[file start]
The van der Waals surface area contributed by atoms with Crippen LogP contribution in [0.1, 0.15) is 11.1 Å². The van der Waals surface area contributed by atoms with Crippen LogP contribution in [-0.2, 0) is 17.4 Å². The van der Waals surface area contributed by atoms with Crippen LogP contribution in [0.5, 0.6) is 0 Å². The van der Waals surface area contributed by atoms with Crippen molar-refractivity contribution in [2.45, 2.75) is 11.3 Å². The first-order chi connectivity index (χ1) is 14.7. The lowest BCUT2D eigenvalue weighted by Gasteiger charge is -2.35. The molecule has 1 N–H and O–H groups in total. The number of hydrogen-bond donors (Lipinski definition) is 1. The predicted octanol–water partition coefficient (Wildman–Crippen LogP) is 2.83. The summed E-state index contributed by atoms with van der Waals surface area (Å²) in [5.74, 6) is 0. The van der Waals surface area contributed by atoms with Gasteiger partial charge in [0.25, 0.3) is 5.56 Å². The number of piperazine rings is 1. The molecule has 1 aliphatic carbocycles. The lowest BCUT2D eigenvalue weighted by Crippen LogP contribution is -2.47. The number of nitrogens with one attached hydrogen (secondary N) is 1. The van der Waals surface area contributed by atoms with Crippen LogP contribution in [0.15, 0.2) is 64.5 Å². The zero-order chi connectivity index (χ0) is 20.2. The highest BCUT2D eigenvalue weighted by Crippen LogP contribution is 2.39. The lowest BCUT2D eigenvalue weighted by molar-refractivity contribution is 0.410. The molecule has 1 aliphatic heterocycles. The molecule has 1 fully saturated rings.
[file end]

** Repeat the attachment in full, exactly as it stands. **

The van der Waals surface area contributed by atoms with Crippen LogP contribution in [0.1, 0.15) is 11.1 Å². The van der Waals surface area contributed by atoms with Crippen LogP contribution in [-0.2, 0) is 17.4 Å². The van der Waals surface area contributed by atoms with Crippen LogP contribution in [0.5, 0.6) is 0 Å². The van der Waals surface area contributed by atoms with Crippen molar-refractivity contribution in [2.45, 2.75) is 11.3 Å². The first-order chi connectivity index (χ1) is 14.7. The lowest BCUT2D eigenvalue weighted by Gasteiger charge is -2.35. The molecule has 1 N–H and O–H groups in total. The number of hydrogen-bond donors (Lipinski definition) is 1. The predicted octanol–water partition coefficient (Wildman–Crippen LogP) is 2.83. The summed E-state index contributed by atoms with van der Waals surface area (Å²) in [5.74, 6) is 0. The van der Waals surface area contributed by atoms with Gasteiger partial charge in [0.25, 0.3) is 5.56 Å². The number of piperazine rings is 1. The molecule has 1 aliphatic carbocycles. The lowest BCUT2D eigenvalue weighted by Crippen LogP contribution is -2.47. The number of nitrogens with one attached hydrogen (secondary N) is 1. The van der Waals surface area contributed by atoms with Crippen LogP contribution in [0.15, 0.2) is 64.5 Å². The zero-order chi connectivity index (χ0) is 20.2. The highest BCUT2D eigenvalue weighted by Crippen LogP contribution is 2.39. The lowest BCUT2D eigenvalue weighted by molar-refractivity contribution is 0.410. The molecule has 1 aliphatic heterocycles. The molecule has 1 fully saturated rings.